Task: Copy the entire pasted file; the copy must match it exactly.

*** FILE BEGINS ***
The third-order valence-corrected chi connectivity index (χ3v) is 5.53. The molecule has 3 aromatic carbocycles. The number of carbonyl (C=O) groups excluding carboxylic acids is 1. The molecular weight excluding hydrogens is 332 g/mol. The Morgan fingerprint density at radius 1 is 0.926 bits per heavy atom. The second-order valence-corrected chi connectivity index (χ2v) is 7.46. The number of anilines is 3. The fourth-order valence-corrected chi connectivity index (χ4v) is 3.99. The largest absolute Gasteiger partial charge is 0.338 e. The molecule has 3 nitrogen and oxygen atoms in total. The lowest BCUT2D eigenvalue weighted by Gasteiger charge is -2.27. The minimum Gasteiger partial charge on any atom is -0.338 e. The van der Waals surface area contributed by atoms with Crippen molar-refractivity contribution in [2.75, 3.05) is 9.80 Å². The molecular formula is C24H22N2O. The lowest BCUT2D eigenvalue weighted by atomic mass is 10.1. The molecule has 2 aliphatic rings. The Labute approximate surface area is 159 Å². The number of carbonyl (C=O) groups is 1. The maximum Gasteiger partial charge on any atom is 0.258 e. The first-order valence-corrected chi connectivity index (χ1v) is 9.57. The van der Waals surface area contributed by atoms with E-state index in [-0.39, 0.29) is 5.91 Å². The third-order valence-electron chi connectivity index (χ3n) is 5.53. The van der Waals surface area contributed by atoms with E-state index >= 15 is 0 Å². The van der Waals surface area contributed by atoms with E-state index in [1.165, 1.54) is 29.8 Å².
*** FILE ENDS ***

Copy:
The third-order valence-corrected chi connectivity index (χ3v) is 5.53. The molecule has 3 aromatic carbocycles. The number of carbonyl (C=O) groups excluding carboxylic acids is 1. The molecular weight excluding hydrogens is 332 g/mol. The Morgan fingerprint density at radius 1 is 0.926 bits per heavy atom. The second-order valence-corrected chi connectivity index (χ2v) is 7.46. The number of anilines is 3. The fourth-order valence-corrected chi connectivity index (χ4v) is 3.99. The largest absolute Gasteiger partial charge is 0.338 e. The molecule has 3 nitrogen and oxygen atoms in total. The lowest BCUT2D eigenvalue weighted by Gasteiger charge is -2.27. The minimum Gasteiger partial charge on any atom is -0.338 e. The van der Waals surface area contributed by atoms with Crippen molar-refractivity contribution in [2.75, 3.05) is 9.80 Å². The molecular formula is C24H22N2O. The lowest BCUT2D eigenvalue weighted by atomic mass is 10.1. The molecule has 2 aliphatic rings. The Labute approximate surface area is 159 Å². The number of carbonyl (C=O) groups is 1. The maximum Gasteiger partial charge on any atom is 0.258 e. The first-order valence-corrected chi connectivity index (χ1v) is 9.57. The van der Waals surface area contributed by atoms with E-state index in [-0.39, 0.29) is 5.91 Å². The third-order valence-electron chi connectivity index (χ3n) is 5.53. The van der Waals surface area contributed by atoms with E-state index >= 15 is 0 Å². The van der Waals surface area contributed by atoms with E-state index in [1.165, 1.54) is 29.8 Å².